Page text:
Sunday, June 26, 2011

10 Innings Later

10 innings later they were still trapped behind barbed-wire fences.

There has been much written about baseball during internment. Leagues popped up all over the country and helped internees make it through prison in the very country to which they pledged allegiance. However, there has not been nearly enough written about one specific game. This is a game I read about years ago and could never get out of my head. The game had both a cultural impact and a defining impact.

On April 18, 1945 the Tucson High School Badgers took a bus north to what is now the Gila River Indian Reservation. The Badgers were in the middle of what would be a 52-game winning streak and would eventually settle in as 10-time State Champions under legendary coach Hank Slagle. They were a team full of talent with a future "Louisville Slugger" trophy winner, and a pitcher who had finished the previous season with a 0.00 ERA. Yet, as good as they were, they were about to face perhaps their toughest challenge.

The Badgers' desitnation was not a Indian reservation half-way between Tucson in Phoenix. It was an internment camp. They were on their way to face the Butte High Eagles of the Gila River Internment Camp.

Thousands of Japanese citizens had been rounded up, some separated from family members, and locked away. Irrational fear was the driving force behind the internment. We were at the height of World War II and fear of Japanese reprisals within our own country was so high, we as a nation made the irreversible mistake of imprisoning our own citizens.
But there was a bright light in the darkness of our error. There was a glimmer of hope buried just beneath the surface of our fears. There was a man named Kenichi Zenimura.

Zenimura spent 55 years in professional baseball. He organized the Fresno Central California All Star Team and the Fresno Athletic Club. Considered the father of Japanese baseball in California, Zenimura played alongside the likes of Babe Ruth and Lou Gehrig.

Zenimura and his family were shipped back and forth between internment camps before finally landing in the Gila River Camp. Rather than give in to his captors, rather than fade into a life behind prison lines, Zenimura brought hope to those in the camp. With the help of his sons and other internees, Zenimura built a baseball field and organized a league.

The teams Zenimura helped created were allowed to travel all over the state and sometimes even outside the state to play games. The Butte High Eagles of the Gila River Camp were a dominant team. They beat many of the Arizona High School teams by large margins and earned the respect of non-Japanese players along the way. Such respect allowed the Eagles to host Arizona's most dominant team of the time, the Tucson Badgers.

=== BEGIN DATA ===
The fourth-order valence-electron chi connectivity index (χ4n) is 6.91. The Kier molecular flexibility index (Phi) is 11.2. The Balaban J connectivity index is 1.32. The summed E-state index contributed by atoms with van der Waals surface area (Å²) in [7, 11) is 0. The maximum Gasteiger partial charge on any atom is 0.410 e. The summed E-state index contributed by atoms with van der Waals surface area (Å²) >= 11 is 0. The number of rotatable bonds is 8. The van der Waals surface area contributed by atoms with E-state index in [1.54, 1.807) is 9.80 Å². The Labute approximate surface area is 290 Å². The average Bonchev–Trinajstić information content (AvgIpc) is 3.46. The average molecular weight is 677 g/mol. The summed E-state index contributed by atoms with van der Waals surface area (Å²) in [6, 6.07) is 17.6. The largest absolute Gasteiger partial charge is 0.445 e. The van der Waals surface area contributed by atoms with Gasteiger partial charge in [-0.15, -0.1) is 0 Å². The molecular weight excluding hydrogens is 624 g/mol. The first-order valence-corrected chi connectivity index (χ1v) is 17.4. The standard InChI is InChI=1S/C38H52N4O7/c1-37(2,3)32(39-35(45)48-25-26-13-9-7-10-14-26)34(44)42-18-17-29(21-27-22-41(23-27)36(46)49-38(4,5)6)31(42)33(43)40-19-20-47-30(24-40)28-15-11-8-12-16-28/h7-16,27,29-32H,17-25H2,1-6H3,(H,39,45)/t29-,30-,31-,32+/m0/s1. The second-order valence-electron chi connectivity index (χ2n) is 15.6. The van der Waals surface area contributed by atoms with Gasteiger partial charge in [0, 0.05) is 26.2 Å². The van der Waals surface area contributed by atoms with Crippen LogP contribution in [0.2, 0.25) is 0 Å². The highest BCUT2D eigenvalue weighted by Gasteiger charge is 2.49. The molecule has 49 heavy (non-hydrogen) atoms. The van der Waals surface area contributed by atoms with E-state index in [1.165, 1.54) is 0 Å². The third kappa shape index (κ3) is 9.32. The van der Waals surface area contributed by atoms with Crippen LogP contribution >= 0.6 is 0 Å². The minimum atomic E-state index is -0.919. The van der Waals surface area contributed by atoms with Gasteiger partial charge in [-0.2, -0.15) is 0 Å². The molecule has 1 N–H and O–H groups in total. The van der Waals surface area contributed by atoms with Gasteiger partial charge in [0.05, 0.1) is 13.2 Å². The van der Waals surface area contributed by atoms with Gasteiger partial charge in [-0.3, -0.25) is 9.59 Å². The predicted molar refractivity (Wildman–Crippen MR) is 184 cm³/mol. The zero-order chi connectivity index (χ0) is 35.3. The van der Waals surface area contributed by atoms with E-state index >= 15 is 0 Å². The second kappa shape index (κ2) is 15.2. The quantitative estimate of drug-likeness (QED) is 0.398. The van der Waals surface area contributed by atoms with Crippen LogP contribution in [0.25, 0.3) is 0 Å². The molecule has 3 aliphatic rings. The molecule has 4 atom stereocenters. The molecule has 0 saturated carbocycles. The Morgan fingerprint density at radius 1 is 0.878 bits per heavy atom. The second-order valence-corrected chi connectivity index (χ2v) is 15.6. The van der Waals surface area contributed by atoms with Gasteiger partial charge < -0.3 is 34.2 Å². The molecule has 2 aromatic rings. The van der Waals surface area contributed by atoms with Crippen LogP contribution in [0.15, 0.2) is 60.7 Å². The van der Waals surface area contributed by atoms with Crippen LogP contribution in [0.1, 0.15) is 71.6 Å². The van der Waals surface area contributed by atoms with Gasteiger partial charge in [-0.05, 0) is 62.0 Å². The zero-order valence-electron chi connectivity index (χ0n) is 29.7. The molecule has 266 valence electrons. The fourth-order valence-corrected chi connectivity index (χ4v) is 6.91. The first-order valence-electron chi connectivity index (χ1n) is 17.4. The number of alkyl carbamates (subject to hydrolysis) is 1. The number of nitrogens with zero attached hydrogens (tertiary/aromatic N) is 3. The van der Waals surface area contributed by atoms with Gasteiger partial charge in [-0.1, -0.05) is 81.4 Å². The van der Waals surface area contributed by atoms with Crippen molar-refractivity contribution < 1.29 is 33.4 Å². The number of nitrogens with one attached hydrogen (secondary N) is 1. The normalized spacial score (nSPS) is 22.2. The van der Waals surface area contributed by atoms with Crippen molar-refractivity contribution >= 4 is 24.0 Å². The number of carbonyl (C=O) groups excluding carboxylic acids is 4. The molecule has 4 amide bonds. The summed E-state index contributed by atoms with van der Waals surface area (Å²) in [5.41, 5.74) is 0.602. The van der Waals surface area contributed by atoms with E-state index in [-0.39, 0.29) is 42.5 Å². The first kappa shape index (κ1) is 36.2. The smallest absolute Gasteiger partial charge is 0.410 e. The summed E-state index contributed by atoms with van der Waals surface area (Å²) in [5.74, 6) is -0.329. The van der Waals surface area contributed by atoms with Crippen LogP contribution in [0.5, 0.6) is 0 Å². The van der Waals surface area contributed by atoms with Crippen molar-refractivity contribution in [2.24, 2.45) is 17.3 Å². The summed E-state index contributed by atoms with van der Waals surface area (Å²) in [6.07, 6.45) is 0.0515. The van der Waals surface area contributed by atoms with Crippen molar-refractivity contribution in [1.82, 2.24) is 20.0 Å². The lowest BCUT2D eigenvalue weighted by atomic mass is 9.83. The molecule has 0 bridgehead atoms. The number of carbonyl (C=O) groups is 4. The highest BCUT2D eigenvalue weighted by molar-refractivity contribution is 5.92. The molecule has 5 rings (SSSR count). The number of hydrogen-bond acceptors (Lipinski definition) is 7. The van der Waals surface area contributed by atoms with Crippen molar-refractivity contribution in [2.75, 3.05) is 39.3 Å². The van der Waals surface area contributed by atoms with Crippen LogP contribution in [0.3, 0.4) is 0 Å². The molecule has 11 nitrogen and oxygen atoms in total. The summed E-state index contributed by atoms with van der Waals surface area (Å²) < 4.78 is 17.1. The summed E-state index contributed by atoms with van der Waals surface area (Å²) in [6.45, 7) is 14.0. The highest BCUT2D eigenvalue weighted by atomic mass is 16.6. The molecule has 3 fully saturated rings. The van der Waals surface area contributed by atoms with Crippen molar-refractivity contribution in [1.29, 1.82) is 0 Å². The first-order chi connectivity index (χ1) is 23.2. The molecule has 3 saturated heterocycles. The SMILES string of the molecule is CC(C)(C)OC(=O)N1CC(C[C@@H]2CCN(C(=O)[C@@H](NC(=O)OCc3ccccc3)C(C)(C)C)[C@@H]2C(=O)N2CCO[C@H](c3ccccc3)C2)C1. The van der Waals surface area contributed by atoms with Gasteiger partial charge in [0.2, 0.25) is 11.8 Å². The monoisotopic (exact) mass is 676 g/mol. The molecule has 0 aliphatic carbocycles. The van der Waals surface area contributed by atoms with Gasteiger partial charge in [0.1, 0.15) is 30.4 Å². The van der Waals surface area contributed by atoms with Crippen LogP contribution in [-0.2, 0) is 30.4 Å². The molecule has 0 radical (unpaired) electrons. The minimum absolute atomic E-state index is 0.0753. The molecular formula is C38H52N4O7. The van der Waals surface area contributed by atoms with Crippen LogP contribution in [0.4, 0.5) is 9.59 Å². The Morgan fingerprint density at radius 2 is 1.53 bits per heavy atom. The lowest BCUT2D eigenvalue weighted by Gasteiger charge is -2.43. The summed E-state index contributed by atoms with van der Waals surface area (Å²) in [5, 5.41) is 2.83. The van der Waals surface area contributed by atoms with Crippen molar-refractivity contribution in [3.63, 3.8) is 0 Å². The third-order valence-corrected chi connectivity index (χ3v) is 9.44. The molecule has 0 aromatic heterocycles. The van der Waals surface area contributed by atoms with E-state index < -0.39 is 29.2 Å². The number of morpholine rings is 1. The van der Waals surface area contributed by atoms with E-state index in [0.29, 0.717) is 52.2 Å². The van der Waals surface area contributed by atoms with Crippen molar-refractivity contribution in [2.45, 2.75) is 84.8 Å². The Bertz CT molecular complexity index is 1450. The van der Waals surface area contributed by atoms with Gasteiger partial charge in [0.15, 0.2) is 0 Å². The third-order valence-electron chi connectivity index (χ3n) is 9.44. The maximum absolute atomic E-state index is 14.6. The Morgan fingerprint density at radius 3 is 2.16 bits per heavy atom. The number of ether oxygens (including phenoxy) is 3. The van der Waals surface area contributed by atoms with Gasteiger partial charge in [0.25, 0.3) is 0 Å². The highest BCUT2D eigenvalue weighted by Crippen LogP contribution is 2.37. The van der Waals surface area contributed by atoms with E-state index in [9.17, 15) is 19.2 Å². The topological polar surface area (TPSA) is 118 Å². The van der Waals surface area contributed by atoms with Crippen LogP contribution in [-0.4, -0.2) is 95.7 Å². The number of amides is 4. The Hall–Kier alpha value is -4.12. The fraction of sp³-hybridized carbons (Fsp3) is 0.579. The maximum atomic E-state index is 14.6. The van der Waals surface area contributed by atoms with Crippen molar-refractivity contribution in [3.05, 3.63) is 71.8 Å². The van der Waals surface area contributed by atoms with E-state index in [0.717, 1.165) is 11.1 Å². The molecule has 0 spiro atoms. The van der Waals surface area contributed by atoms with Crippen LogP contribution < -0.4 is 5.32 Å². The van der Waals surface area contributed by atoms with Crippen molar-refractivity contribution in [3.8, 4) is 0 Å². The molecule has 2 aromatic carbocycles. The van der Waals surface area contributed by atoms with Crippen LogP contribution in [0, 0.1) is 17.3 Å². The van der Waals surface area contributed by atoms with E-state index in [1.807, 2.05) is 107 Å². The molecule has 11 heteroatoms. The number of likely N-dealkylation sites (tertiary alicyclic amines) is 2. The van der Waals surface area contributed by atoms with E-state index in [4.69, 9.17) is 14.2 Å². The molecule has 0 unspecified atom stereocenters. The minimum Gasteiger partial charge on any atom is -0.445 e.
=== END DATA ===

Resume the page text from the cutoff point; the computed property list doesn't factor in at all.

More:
As the Badgers team unloaded from the bus, they would have been greeted by barbed-wire fences, guard towers, and they would soon realize they were entering a prison. But the Eagles were ready for them.

The game was a slug-fest. Each team seemed to score at will. The Badgers realized they were facing a legitimate baseball team. Underneath the desert sun, the Butte High Eagles stopped being a prison team. They were every bit as good as the Badgers and they were playing them to the wire.

The game was tied at the end of the ninth 10-10. The Badgers failed to score in the top of the 10th, and with the eyes of the every internee of the camp on them, the Eagles looked to rally. They loaded the bases with two outs, and Zenimura's son Kenshi stepped to the plate. The crowd held its breath in anticipation as Kenshi watched three straight balls. He was one ball away from walking and forcing in the winning run, but Badgers pitcher Joe Tully fired back-to-back strikes to run the count full. On the very next pitch, Kenshi swung an connected lining the ball to the left, past the third baseman.

The Eagles had just beat the defending State Champions. The Eagles had beat a team that no one seemed able to beat. A team of internees had showed a team of high-schoolers from Tucson what it meant to believe in themselves.

The game was a wonderfully exciting contest, but even more, it served to unite a community. The Tucson Badgers team realized the team that just beat them was not made up of prisoners, but of Americans. The Butte High Eagles proved that no matter the obstacle, true success is what you make it. It would have been easy to count the days and long for freedom. Many people would have just as soon sat in their barracks awaiting the end of the war as they would play a game. But they did just that. They played a game that crossed cultural lines. They played a team that defined success. And they won more than just bragging rights.

While re-matches were attempted, local fears trumped entertainment and camaraderie. The two teams never played each other again, but they never forgot that game. Kenichi Zenimura wrote in part, "I can only hope that in due time the difference in opinion can be overcome and that we may be able to resume our athletic rivalry."

10 innings later, the Butte High Eagles had to return to their prison life and the Badgers back to Tucson. But while the injustice was still there, these two teams tore down the barriers of race, war, and hate. For 10 innings, these two teams played as equals.

*Research and photos courtesy of the Nisei Baseball Research Project.


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